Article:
The Adorno and Identity Seminars

Negative dialectics, the critical theorist Theodor Adorno wrote, “is suspicious of all identity.” The concept of identity and its negations—nonidentity and negative identity—are woven throughout Adorno’s wide-ranging corpus. This interdisciplinary series of virtual seminars on “Adorno and Identity,” convened by Jonathon Catlin (Princeton), Eric Oberle (Arizona State), and Fumi Okiji (Berkeley), revisits Adorno’s thought at a moment in which political, cultural, legal, and psychological notions of identity have expanded relevance and vexed public meaning. Across these sessions, scholars from diverse fields will return to Adorno’s theoretical framework in order to collectively develop more robust notions of identity, nonidentity, and negative identity, and to advance critical theory by connecting Adorno’s work to broader conversations about identity in adjacent fields, including the study of race, gender, sexuality, and technology.

This series of virtual seminars will meet on Zoom every other Friday over the course of the spring 2021 semester, beginning January 29 (1–3pm US EST). Each session will consist of two parts: three presentations of roughly 15 minutes each, followed by an hour of discussion amongst participants and the public audience. Please check this website for our current schedule and to join our email list. The open Zoom link (no registration required) for the sessions is available below. Prior to each session, outlines of the presentations are posted on this website under “documents and archive,” where you will also find recordings of past sessions.

The seminars are supported by Princeton University’s Interdisciplinary Doctoral Program in the Humanities (IHUM), Arizona State University’s College of Integrative Sciences and Arts, and the University of California, Berkeley’s Department of Rhetoric.


All sessions will take place at 10am Pacific / 1pm Eastern US time.

Zoom link:




1. Introduction: Adorno and the ambivalence of identity (Jan. 29, 2021)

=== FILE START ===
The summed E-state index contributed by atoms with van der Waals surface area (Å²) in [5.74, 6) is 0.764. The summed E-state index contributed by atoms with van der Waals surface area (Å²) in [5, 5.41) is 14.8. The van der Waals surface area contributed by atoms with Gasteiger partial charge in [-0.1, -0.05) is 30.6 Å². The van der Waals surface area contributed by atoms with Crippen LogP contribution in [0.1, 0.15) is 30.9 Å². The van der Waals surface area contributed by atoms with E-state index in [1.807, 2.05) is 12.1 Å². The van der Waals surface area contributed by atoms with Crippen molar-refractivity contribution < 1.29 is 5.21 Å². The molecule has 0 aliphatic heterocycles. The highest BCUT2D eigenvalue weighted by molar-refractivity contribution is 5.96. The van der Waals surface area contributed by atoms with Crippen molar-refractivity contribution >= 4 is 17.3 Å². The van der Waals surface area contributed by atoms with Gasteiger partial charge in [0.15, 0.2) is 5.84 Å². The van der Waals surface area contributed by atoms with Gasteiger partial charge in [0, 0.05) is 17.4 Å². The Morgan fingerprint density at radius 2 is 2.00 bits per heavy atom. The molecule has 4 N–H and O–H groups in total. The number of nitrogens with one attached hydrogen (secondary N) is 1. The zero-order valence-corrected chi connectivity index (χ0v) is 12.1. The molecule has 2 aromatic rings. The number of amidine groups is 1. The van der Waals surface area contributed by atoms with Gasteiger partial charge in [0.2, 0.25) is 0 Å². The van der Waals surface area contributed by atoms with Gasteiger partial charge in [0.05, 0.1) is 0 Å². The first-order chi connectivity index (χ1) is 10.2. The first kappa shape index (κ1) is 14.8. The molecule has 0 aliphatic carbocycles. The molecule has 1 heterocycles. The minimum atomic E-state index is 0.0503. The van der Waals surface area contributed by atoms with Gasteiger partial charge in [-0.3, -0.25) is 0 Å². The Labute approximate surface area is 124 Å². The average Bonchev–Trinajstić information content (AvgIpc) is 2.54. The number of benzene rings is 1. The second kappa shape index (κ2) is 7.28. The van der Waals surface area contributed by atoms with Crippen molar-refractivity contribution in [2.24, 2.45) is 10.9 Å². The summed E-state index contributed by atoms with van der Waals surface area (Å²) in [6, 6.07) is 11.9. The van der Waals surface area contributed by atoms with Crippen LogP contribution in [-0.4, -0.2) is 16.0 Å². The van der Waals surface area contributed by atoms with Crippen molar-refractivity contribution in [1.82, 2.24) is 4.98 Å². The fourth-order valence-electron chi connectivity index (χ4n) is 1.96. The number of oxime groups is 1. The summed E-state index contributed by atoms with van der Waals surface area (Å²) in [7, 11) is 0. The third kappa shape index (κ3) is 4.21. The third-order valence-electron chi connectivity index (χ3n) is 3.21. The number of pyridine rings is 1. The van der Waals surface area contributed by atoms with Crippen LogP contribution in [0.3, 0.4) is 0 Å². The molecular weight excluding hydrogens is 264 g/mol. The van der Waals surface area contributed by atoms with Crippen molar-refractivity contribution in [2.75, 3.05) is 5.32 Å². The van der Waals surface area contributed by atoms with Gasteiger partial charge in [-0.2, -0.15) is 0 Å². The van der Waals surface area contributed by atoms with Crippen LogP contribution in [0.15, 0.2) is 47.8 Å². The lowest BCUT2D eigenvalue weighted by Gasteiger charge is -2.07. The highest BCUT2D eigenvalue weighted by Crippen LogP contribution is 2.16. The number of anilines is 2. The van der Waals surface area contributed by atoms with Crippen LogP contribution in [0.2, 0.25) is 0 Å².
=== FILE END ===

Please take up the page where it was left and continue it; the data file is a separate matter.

Jonathon Catlin, Eric Oberle, and Fumi Okiji


2. Rethinking Adorno and race, part 1: Revisiting Du Bois and critical race theory (Feb. 12)

Corey D. B. Walker – “The Wound of Blackness: Thinking Adorno and the Limits of Critical Theory”

Oshrat Silberbusch – “‘The World Thus Darkly Through the Veil’: Reflections on Identity (Thinking) with Du Bois and Adorno”

Charlotte Baumann – “Adorno, Suffering and Critical Race Theory: Or, the Non-identical and the System”


3. Rethinking Adorno and Race, part 2: Freedom through fugitivity and negation (Feb. 26)

Henrike Kohpeiß – “Identity Produced by Negation: Freedom after Theodor Adorno and Saidiya Hartman”

Romy Opperman – “Critical Black Feminist Theory”

Anders Bartonek – “Marronage and Non-identity”


4. Rethinking Adorno and race, part 3: Fanon, racisms, and the question of praxis (March 12)

Martin Shuster – “Antiblackness, Antisemitism, and the State: Fanon, the Frankfurt School, and the Social Contract Tradition”

Sid Simpson and Ryan Curnow – “Stripping Away the Masks of Identity: Adorno and Fanon’s Negative Dialectics”


5. Adorno and queer dis/identification (April 9)

Asaf Angermann – “Queer Utopia and the Incommensurable: Adorno after Muñoz”

Kyle Kaplan – “Dear Adorno: On the Limits of Personal and Practical Advice”

Nicole Yokum – “The Politics of Avoidance: From Adornian Coldness to Edelmanian Antisociality”


6. Adorno and the politics of non-identity (April 16)

Frank Müller – “Reflections on the Politics of Non-identity”

Ariane Mintz – “Unveiling the ‘Individualistic Veil’: On Narcissistic Reactions to Capitalist Mutilations”

Robyn Marasco – “Elements of a Critical Theory of the Family”


7. Adorno in an age of identity thinking, big data, and new media (April 23)

Samir Gandesha – “Adorno’s Critique of Identity Thinking: Between the Abstract and Concrete”

Jerome Clarke – “Battle of Negroes in a Black Box: Nonidentity and Race Data”

Moira Weigel – “Ashli’s Third: Conformity, Counterculture, and the Authoritarian Personality 2.0”